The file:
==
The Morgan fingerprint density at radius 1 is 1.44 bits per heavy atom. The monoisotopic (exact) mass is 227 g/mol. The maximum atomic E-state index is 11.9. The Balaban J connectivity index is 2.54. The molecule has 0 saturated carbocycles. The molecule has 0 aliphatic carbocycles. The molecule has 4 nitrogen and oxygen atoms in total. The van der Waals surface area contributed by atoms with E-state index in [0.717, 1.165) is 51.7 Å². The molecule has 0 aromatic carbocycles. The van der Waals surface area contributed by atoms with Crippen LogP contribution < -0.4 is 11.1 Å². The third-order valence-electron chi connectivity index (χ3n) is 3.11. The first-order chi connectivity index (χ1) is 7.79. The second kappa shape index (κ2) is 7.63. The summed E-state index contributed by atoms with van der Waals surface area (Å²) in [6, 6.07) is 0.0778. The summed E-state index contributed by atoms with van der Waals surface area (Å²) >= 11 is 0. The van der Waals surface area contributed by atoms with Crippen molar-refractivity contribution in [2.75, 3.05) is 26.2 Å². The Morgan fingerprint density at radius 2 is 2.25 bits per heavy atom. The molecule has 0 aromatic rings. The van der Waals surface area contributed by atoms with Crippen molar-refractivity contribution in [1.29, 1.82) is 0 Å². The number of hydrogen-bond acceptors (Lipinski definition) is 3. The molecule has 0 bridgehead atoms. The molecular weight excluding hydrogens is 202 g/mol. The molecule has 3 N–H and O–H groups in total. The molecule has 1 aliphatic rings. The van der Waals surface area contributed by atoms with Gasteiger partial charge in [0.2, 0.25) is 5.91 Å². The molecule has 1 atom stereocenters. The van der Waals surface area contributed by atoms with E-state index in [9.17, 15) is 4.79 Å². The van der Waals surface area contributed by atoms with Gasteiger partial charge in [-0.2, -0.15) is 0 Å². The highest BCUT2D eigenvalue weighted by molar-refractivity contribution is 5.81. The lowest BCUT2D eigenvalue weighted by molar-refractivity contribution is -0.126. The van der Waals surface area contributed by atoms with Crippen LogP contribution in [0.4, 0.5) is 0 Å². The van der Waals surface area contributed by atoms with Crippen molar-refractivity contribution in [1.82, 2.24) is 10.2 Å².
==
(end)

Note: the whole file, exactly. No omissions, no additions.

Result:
The Morgan fingerprint density at radius 1 is 1.44 bits per heavy atom. The monoisotopic (exact) mass is 227 g/mol. The maximum atomic E-state index is 11.9. The Balaban J connectivity index is 2.54. The molecule has 0 saturated carbocycles. The molecule has 0 aliphatic carbocycles. The molecule has 4 nitrogen and oxygen atoms in total. The van der Waals surface area contributed by atoms with E-state index in [0.717, 1.165) is 51.7 Å². The molecule has 0 aromatic carbocycles. The van der Waals surface area contributed by atoms with Crippen LogP contribution < -0.4 is 11.1 Å². The third-order valence-electron chi connectivity index (χ3n) is 3.11. The first-order chi connectivity index (χ1) is 7.79. The second kappa shape index (κ2) is 7.63. The summed E-state index contributed by atoms with van der Waals surface area (Å²) in [6, 6.07) is 0.0778. The summed E-state index contributed by atoms with van der Waals surface area (Å²) >= 11 is 0. The van der Waals surface area contributed by atoms with Crippen molar-refractivity contribution in [2.75, 3.05) is 26.2 Å². The Morgan fingerprint density at radius 2 is 2.25 bits per heavy atom. The molecule has 0 aromatic rings. The van der Waals surface area contributed by atoms with Crippen molar-refractivity contribution in [1.29, 1.82) is 0 Å². The number of hydrogen-bond acceptors (Lipinski definition) is 3. The molecule has 0 bridgehead atoms. The molecular weight excluding hydrogens is 202 g/mol. The molecule has 3 N–H and O–H groups in total. The molecule has 1 aliphatic rings. The van der Waals surface area contributed by atoms with Gasteiger partial charge in [0.2, 0.25) is 5.91 Å². The molecule has 1 atom stereocenters. The van der Waals surface area contributed by atoms with E-state index in [9.17, 15) is 4.79 Å². The van der Waals surface area contributed by atoms with Gasteiger partial charge in [-0.2, -0.15) is 0 Å². The highest BCUT2D eigenvalue weighted by molar-refractivity contribution is 5.81. The lowest BCUT2D eigenvalue weighted by molar-refractivity contribution is -0.126. The van der Waals surface area contributed by atoms with Crippen LogP contribution in [0.4, 0.5) is 0 Å². The van der Waals surface area contributed by atoms with Crippen molar-refractivity contribution in [1.82, 2.24) is 10.2 Å².